The best performers when it comes to real-life v official economy? 2.5 – 3.0-litre dieselsApril 10, 2013
In the light of increasing publicity surrounding the New European Drive Cycle’s unsuitability for producing miles per gallon figures that are achievable in the real world, Emissions Analytics looks at some of the factors to consider when considering a green car purchase.
Using a real-world test cycle, undertaken on real roads and lasting for over two hours, Emissions Analytics has data on over 90 per cent of new cars sold in the UK. This reveals that nearly 98 per cent of the new cars tested fail to achieve their published figures, the average shortfall is 25 per cent and the worst offenders overstate their claims by as much as 40 per cent.
Does size matter?
So, accepting the fact that nearly all new cars are going to be less green than they purport, we looked to see if there was a correlation between mpg and engine size.
The graph above (blue line = average of official combined mpg; red line = average of true combined mpg, for different engine sizes) shows that official mpg falls with engine size, that is the larger the engine the less mpg you can expect to achieve. However, it also shows that mid-size engines (1.5-2.5 litres) are the best performing rather than the small engines which are typically marketed as being frugal. The gap between official mpg and Emissions Analytics’ data is 22 per cent for 1.0-1.5 litres, but falls to just 5 per cent for 2.5-3.0 litres. Perhaps it is a product of the manufacturers’ marketing strategies that mpg and CO2 are considered less of a motivating factor for purchasers of larger engine vehicles. So if you’re looking to buy a green car, simple downsizing is not the solution.
Petrol or diesel?
If you didn’t mind the noise and the rough ride, diesel used to be the obvious choice for thrifty drivers. It was cheaper to buy and a tank took you further. In recent years manufacturers have made huge improvements to the diesel engine making it cleaner and more powerful. And, as more people have bought them, so the price at the pump has risen, with diesel now more expensive than petrol. While you may be able to travel further on a tank of diesel, it is unlikely to be as far as the manufacturers would have you believe.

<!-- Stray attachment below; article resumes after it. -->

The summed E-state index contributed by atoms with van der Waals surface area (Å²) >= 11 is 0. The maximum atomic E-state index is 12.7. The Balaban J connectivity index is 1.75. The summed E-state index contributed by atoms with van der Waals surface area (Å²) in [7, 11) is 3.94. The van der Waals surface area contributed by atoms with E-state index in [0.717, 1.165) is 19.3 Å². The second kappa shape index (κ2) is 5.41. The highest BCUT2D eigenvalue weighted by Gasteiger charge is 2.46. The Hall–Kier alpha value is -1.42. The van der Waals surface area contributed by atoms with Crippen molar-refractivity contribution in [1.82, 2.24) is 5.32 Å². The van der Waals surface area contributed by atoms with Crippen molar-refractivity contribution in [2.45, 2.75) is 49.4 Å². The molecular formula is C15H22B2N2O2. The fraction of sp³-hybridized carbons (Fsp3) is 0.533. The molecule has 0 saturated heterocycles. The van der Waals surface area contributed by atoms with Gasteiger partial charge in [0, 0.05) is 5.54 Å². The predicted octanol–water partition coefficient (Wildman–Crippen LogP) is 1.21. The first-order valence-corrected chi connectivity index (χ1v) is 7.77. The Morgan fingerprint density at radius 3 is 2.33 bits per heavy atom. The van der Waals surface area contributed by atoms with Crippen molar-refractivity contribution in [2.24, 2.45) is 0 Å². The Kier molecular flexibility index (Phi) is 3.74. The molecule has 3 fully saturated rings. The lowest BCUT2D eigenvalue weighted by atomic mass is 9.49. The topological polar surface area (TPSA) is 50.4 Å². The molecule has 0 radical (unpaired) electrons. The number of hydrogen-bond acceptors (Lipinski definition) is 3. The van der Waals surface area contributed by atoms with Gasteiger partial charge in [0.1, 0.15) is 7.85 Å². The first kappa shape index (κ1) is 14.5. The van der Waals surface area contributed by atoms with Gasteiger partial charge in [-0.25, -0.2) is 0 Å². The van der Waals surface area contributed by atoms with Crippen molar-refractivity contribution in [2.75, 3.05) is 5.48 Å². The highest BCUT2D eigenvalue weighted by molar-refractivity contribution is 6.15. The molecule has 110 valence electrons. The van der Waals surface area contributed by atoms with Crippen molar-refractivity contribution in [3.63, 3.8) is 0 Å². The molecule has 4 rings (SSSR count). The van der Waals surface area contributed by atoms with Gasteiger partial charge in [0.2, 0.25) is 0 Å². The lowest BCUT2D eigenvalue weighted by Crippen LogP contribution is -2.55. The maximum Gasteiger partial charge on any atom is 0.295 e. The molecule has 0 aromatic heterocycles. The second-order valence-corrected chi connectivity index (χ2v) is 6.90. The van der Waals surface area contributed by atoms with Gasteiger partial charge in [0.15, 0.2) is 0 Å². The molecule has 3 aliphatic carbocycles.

An in-depth look at the CO2 data shows that diesel and petrol engines vary in broadly similar proportions (blue line = diesel; red line = petrol; left axis = true combined mpg variance to official combined; bottom axis = engine sizes).
Small petrol engines are the worst performers with an average surplus of 67 per cent CO2. Diesels in the larger engine range (2.5-2.99 litres) are closest to the truth with an average excess of just one per cent CO2 and this engine range is the nearest match for petrols too. Once again the data is pointing to the upper range of engines for delivering what they promise.
It is early days for hybrid vehicles and Emissions Analytics hasn’t tested enough of the new generation to present a clear picture of their performance, but what is obvious from the real-world data is that when buying a standard internal combustion engine vehicle, whether petrol or diesel, green claims should be treated with caution.
Footnote from Green Car Guide
This research from Emissions Analytics supports the findings from our own road tests. In our experience, 2-litre diesels are the best performers in terms of coming close to their official mpg figures, and downsized petrol engines with lots of ‘green tech’ can be way off their officlal mpg figures – and that includes hybrids.